Settlement Demand Letter | Demand Before Trial Begins
Below is an example settlement demand letter in a brain injury case. This is a demand to the defense lawyer in litigation. We also have several examples of settlement demand letters that we use pre-suit which are different animals.
This case actually did not settle but we got a verdict in excess of the insureds policy limits.
- Get more sample demand letters in different tort cases
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- How much should you ask for: get an idea of the real value of your claim
- Should you write a long, detailed demand package?
January 4, 2018
Mr. Michael Jonas
6301 Ivy Lane
Greenbelt, Maryland 20770
Re: Fujioka v. Wesley, et al.
Case No. 24-C-12-060403
I am making a settlement demand of the $500,000.00. This settlement demand also includes the following conditions:
- That the $500,000.00 liability policy limits are paid within two weeks;
- That Brethren waive subrogation against your client;
- That the case proceeds forward on the issue of damages only. In other words, Defendant Chao and Defendant Brethren both admit that the sole and proximate cause of the collision was due to the negligence of Defendant Chao and that Mr. Metcalf was not contributorily negligent and did not assume the risk of his injuries.
If these conditions are met, your client will escape all personal exposure from any jury verdict in excess of the $500,000.00 liability policy. My client will also sign a full and final release as to any possible additional excess exposure above the one million dollars in total insurance coverage. This will result in a trial against Brethren only on the issue of damages.
When considering tendering your policy limits, do you really believe that a Prince George’s County jury will disregard the testimony of the Director of the Brain Injury Clinic from the number one Psychiatric Department in the Country who receives grants from the government to conduct research regarding patients who sustain a mild traumatic brain injuries as it relates to long-term problems? The defendants’ expert Dr. Buchholz, cannot hold a candle to Dr. Radison or Dr. Hillendale in the care and treatment of patients with TBIs, not to mention that he earns approximately one million dollars a year testifying for defense attorneys. I realize I'm not telling you anything here you do not already know.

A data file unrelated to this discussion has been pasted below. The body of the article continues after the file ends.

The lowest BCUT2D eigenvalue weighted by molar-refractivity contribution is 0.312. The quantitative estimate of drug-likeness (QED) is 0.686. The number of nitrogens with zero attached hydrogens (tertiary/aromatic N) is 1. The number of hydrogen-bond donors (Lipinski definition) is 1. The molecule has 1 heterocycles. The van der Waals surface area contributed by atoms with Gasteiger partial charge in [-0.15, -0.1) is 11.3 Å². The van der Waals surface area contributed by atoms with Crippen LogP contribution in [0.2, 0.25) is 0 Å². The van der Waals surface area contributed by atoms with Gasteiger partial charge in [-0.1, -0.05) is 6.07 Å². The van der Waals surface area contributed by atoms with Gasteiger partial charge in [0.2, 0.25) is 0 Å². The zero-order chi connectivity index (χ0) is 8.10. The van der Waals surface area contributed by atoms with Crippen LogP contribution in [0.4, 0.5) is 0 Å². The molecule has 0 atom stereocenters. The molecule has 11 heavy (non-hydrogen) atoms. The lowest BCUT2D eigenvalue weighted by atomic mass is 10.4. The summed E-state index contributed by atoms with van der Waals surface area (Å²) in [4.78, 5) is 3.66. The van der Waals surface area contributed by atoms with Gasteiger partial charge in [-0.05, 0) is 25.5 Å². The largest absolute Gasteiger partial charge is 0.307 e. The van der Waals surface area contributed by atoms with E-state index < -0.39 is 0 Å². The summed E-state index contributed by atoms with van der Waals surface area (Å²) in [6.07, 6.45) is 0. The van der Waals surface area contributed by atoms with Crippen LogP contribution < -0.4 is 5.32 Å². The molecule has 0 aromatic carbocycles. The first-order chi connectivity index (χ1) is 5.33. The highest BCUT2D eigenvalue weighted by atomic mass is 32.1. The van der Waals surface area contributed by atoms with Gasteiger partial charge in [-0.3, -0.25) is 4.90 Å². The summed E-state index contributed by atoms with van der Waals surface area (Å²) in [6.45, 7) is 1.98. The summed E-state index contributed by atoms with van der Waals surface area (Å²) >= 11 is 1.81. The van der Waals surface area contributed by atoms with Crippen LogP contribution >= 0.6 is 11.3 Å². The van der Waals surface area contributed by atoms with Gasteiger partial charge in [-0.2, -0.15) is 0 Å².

Since you represent Ms. Chao and not GEICO in this matter, I would assume that you would strongly recommend and encourage GEICO to accept our demand and because you have a fiduciary duty to Ms. Chao, it is clearly in your client’s best interests to recommend to GEICO that they tender the full liability limits. To do anything less in light of the severity of Mr. Metcalf’s claims for extensive injuries, medical expenses, lost wages, pain and suffering, and other damages which are likely to exceed the one million dollars in total insurance available, will surely expose GEICO to a bad faith action which we will aggressively pursue.
Please be advised that in the event that GEICO waits until the “eleventh hour” to tender its policy limits, we will immediately file an Ex Parte motion to postpone the trial to allow Brethren to comply with Insurance Article, Section 19-511.
Prince George’s County judges are very familiar with the tactic employed by other liability insurance carriers that wait until the last possible minute to tender their liability limits in order to avoid the application of §19-511. When this has occurred in the past, we have always obtained a postponement of the trial date to ensure that our client receives the amount of the liability policy (whether paid by the liability carrier or the uninsured carrier).
Additionally, any collusion on the part of the insurance carriers by entering into a clandestine “understanding” that the underinsured carrier will not subrogate against the tortfeasor will, in my opinion, be seen as a wrongful attempt to avoid the application of §19-511. This conduct will subject both carriers to an unfair settlement practice action/bad faith action. The underinsured carrier has an affirmative duty to act with honesty and integrity regarding the insured’s claim. Entering into a clandestine agreement with the liability carrier to avoid paying out the liability policy limits is not an act of honesty and integrity. Brethren is no virgin to first-party bad faith actions.
Enclosed please find my entry of appearance. Thank you.
Very truly yours,
Ronald V. Miller, Jr.